The Pros and Cons of Mirrorless Cameras for Wildlife Photography

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If you’re considering getting a new mirrorless camera to photograph wildlife, you’ve likely thought about the advantages and disadvantages of this type of system. Yes, DSLRs, which are gradually being phased out, have their pros and cons too, but with mirrorless becoming the new standard, it’s good to know what you may be getting into.

Pro nature photographer Steve Perry is someone who uses both types of cameras to photograph wildlife and in the video at the bottom of this post, he shares what he says are the advantages and disadvantages of mirrorless.

Mirrorless Advantage #1: AF All Over

“For me, this is the big one,” Perry says. “With autofocus, I like to compose and then move my AF point to the eye. Once there, I keep AF engaged as I shoot, so if there’s any unexpected movement, the camera will instantly compensate. However, with a full-frame DLSR, this is often a challenge since the eye frequently falls outside the AF for the composition I want. With mirrorless, I can place my AF point anywhere in the viewfinder and this problem completely goes away.”

Mirrorless Advantage #2: Tracking

“A close cousin to the first (advantage) is the superior tracking systems found in many mirrorless cameras,” he notes. “Also, when we’re talking tracking here, we’re not strictly talking about the camera’s ability to follow focus as the subject moves and you keep it under the AF area, but rather, a mode where the AF area actually chases the subject around the viewfinder. While DSLRs have tried this – Nikon’s 3D Tracking is a really good example – it just doesn’t work nearly as well as it does in a mirrorless camera.”

Mirrorless Advantage #3: Eye Detection

“Mirrorless cameras also offer eye detection, and while it’s sometimes hit or miss, there are times it really makes nailing the perfect shot much easier.”

Mirrorless Advantage #4: Silent Shutter

“Silent shutter is super handy around more sensitive subjects and it keeps them from running or flying off.”

Mirrorless Advantage #5: Faster Frame Rates

“Mirrorless cameras are starting to offer far faster frame rates than their DLSR cousins. Although it may seem crazy to shoot at 20 or even 30 frames a second, if you’re doing action work, it makes a difference.”

Mirrorless Advantage #6: WYSIWYG Exposure

“Although I’ve been shooting for decades now, I still blow exposure on a rare occasion when shooting a DSLR. With mirrorless, I can preview the exposure before I shoot and even use zebra stripes and histograms to help verify that I have it right.”

Mirrorless Advantage #7: No AF Fine Tuning

“Although it’s technically possible you may need to calibrate or fine-tune a mirrorless camera lens, I’ve never had it happen.”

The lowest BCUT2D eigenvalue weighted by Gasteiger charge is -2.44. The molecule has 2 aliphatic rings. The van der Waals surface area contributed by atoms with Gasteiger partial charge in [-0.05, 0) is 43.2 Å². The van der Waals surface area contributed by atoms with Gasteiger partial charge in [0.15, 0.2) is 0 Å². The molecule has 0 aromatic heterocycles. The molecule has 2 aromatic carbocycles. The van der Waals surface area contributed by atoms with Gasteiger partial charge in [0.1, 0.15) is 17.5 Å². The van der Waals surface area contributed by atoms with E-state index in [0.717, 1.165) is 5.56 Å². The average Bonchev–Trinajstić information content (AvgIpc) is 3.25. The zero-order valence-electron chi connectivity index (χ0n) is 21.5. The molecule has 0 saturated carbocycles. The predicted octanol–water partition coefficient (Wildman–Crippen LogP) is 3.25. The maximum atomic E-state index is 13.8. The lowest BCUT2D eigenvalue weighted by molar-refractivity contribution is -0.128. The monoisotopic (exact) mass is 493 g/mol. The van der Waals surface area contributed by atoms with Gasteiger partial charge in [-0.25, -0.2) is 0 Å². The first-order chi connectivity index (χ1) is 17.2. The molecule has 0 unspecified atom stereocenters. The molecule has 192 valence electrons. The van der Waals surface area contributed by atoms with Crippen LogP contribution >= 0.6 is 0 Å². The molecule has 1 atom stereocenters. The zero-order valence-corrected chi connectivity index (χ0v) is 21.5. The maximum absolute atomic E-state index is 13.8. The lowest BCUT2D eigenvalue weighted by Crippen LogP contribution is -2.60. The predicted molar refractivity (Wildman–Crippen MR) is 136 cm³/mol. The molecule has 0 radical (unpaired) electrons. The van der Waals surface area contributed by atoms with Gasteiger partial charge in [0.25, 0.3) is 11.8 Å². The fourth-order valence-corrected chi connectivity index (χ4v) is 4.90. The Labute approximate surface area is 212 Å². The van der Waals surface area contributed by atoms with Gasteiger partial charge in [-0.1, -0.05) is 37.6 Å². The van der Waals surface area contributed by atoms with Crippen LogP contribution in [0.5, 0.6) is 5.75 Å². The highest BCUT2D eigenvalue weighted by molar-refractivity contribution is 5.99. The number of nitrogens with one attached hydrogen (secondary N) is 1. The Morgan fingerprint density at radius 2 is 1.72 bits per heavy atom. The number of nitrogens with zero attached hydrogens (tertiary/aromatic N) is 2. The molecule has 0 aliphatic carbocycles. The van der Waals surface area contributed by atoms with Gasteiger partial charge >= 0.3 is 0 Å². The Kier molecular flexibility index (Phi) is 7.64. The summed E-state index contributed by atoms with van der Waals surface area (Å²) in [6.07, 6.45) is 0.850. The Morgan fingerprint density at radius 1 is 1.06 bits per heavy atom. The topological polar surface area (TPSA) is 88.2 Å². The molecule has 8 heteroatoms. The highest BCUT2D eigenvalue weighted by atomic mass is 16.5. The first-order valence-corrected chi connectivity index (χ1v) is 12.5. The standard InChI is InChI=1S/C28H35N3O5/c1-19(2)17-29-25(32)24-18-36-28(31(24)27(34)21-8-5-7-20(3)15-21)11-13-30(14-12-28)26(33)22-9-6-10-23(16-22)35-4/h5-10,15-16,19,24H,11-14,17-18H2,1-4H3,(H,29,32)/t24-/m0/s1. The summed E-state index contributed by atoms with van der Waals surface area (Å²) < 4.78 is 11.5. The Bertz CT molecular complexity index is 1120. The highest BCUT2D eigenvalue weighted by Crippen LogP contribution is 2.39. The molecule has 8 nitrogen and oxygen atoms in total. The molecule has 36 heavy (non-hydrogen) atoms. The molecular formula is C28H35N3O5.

Mirrorless Advantage #8: No Viewfinder Blackout

“This doesn’t apply to every mirrorless camera, but some have no viewfinder blackout. It really does make it significantly easier to track and follow your subject.”


Mirrorless Advantage #9: No Glasses

“This doesn’t apply to everyone but one huge advantage of the EVF (electronic viewfinder) is that you can use your camera without glasses. As long as the diopter can adjust to your vision, you can run everything from the viewfinder.”

Mirrorless Disadvantage #1: Slow Start Up

“Every mirrorless camera that I’ve ever used takes a quick moment to start up and even a half a second or so to come out of just standby mode. DSLRs are ready to shoot the millisecond you flip them on.”

Mirrorless Disadvantage #2: Potentially Sub-optimal Viewfinder Experience

“Even the lowliest of DSLRs experience zero viewfinder lag and that can’t be said for mirrorless.”

Mirrorless Disadvantage #3: Battery Life

“The truth is DSLRs generally have better battery life than mirrorless.”

Mirrorless Disadvantage #4: Native Lens Availability

“At the moment, mirrorless simply don’t have the lens lineup that Nikon and Canon DSLRs do.”


Mirrorless Disadvantage #5: Size

“For some people, mirrorless cameras are actually a bit too small. Some shooters find a DSLR more comfortable.”

Mirrorless Disadvantage #6: No Cross Type AF

“As of this video, mirrorless cameras simply don’t have cross type AF. They use line sensors that can struggle with horizonal lines and fail to focus.”

Mirrorless Disadvantage #7: Mirrorless Cameras Love Backgrounds

“Another AF disadvantage that’s a little bit annoying is that mirrorless cameras seem more apt to get stuck on backgrounds and refuse to focus on closer, blurrier subjects without a little help.”

Mirrorless Disadvantage #8: Camera Price

“The truth is, as of this publication date, mirrorless cameras are pricey and the used market for high-end mirrorless is almost non-existent.”

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